## Sunday 14 November 2010

### RGB/HSV in HLSL

My present work has brought me into contact with HLSL pixel shaders. Many of these involve colour manipulations, so a fast and efficient conversions between RGB and HSV (or HSL) colour spaces would seem to be readily available and optimised to death. Strangely, this doesn't seem to be the case. Even shaders given as examples by NVIDIA and ATI are somewhat simplistic. The Wikipedia page's pseudo-code suggested the following HLSL code:

float3 HSVtoRGB(float3 HSV)
{
float3 RGB = 0;
float C = HSV.z * HSV.y;
float H = HSV.x * 6;
float X = C * (1 - abs(fmod(H, 2) - 1));
if (HSV.y != 0)
{
float I = floor(H);
if (I == 0) { RGB = float3(C, X, 0); }
else if (I == 1) { RGB = float3(X, C, 0); }
else if (I == 2) { RGB = float3(0, C, X); }
else if (I == 3) { RGB = float3(0, X, C); }
else if (I == 4) { RGB = float3(X, 0, C); }
else { RGB = float3(C, 0, X); }
}
float M = HSV.z - C;
return RGB + M;
}

float3 RGBtoHSV(float3 RGB)
{
float3 HSV = 0;
float M = min(RGB.r, min(RGB.g, RGB.b));
HSV.z = max(RGB.r, max(RGB.g, RGB.b));
float C = HSV.z - M;
if (C != 0)
{
HSV.y = C / HSV.z;
float3 D = (((HSV.z - RGB) / 6) + (C / 2)) / C;
if (RGB.r == HSV.z)
HSV.x = D.b - D.g;
else if (RGB.g == HSV.z)
HSV.x = (1.0/3.0) + D.r - D.b;
else if (RGB.b == HSV.z)
HSV.x = (2.0/3.0) + D.g - D.r;
if ( HSV.x < 0.0 ) { HSV.x += 1.0; }
if ( HSV.x > 1.0 ) { HSV.x -= 1.0; }
}
return HSV;
}

Even to my eyes, these looked far than optimal. However, a quick glance at the HSV graph on the Wiki page suggests an optimisation for 'HSVtoRGB' which doesn't involve branching or conditional predicates.

float3 Hue(float H)
{
float R = abs(H * 6 - 3) - 1;
float G = 2 - abs(H * 6 - 2);
float B = 2 - abs(H * 6 - 4);
return saturate(float3(R,G,B));
}

float3 HSVtoRGB(in float3 HSV)
{
return ((Hue(HSV.x) - 1) * HSV.y + 1) * HSV.z;
}

This is particularly efficient because 'abs' and 'saturate' are "free" operations on a lot of GPU pipelines.

The reverse conversion is a bit more tricky, and if you're really obsessed with performance on Xbox360, or the like, you'll need to drop down into shader assembler to utilise the vector 'max4' instruction instead of the scalar alternatives:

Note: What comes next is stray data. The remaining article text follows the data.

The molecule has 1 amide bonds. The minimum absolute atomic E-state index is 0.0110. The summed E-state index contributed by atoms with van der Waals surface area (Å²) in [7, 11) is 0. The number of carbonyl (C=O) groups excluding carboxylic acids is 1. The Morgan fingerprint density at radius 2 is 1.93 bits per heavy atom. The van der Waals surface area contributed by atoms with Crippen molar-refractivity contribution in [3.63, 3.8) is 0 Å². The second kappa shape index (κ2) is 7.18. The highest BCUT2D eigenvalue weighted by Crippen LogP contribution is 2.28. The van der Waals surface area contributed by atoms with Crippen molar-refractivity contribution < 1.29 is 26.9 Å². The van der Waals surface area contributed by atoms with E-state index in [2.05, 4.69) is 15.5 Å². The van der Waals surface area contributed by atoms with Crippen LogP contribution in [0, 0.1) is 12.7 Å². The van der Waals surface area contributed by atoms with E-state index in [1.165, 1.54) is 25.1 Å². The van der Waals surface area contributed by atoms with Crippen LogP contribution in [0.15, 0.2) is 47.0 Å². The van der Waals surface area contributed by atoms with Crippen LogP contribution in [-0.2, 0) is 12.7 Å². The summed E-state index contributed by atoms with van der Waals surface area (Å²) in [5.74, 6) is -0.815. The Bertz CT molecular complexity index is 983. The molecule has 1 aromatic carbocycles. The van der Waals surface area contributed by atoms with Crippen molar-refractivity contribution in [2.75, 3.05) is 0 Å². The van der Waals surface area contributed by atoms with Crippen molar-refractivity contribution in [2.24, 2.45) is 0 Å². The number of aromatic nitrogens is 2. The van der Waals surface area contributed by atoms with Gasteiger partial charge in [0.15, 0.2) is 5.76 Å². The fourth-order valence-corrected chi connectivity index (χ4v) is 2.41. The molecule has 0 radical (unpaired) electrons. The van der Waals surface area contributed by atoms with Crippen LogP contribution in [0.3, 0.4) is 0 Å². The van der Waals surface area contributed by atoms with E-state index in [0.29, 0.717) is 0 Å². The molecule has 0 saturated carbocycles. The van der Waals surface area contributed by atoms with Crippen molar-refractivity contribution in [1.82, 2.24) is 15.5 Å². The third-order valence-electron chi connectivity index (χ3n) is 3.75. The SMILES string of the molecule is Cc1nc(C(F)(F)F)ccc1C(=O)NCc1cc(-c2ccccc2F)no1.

float3 RGBtoHSV(in float3 RGB)
{
float3 HSV = 0;
#if NO_ASM
HSV.z = max(RGB.r, max(RGB.g, RGB.b));
float M = min(RGB.r, min(RGB.g, RGB.b));
float C = HSV.z - M;
#else
float4 RGBM = RGB.rgbr;
asm { max4 HSV.z, RGBM };
asm { max4 RGBM.w, -RGBM };
float C = HSV.z + RGBM.w;
#endif
if (C != 0)
{
HSV.y = C / HSV.z;
float3 Delta = (HSV.z - RGB) / C;
Delta.rgb -= Delta.brg;
Delta.rg += float2(2,4);
if (RGB.r >= HSV.z)
HSV.x = Delta.b;
else if (RGB.g >= HSV.z)
HSV.x = Delta.r;
else
HSV.x = Delta.g;
HSV.x = frac(HSV.x / 6);
}
return HSV;
}

Although we haven't managed to get rid of the 'if' statements, they typically compile down to one conditionally predicated block and two conditional assignments.

Even against the startlingly successful optimisations produced by the current batch of HLSL compilers, these refactorings produce excellent results. The round-trip conversions (RGB-to-HSV-to-RGB) are typically three times faster than the simplistic implementations. For a pixel shader, that's not to be sneezed at.

## Sunday 7 November 2010

### SketchUp to Reality

Google's SketchUp is an amazing bit of tech; but how many people use it in anger? From drawing to real-life, instead of the other way round? The work-in-progress known as Pear Tree House has actually benefited from the application of SketchUp to produce working plans for the building of a cedar and glass "loggia" (a posh word for "a lean-to without sides"). The original technical drawings and load calcs were done professionally, but I transferred the plans to SketchUp to help us get a feel for how everything fits together, and, more importantly, getting the roof lines correct.

The real-life results are surprisingly close to the plans I put together back in March 2010:

## Saturday 6 November 2010

### ZX Spectrum Fine Art

I've been trawling through old demoscene, low-resolution art lately; in particular, images that can be displayed on a bog-standard Sinclair ZX Spectrum. These were limited to 256-by-192 pixels, with each 8-by-8 patch limited to only two colours from a very small palette. Most artwork of the 1980s was confined to loading screens, some very clever indeed:

But, even today, people still dabble in the arcane skills involved in getting something half-decent out of the huge constraints. As a quick exercise, I looked for an iconic painting to recreate in ZX Spectrum graphics. Something simplistic with blocks of solid colour would be ideal. I chose David Hockney's "A Bigger Splash":

Oh dear...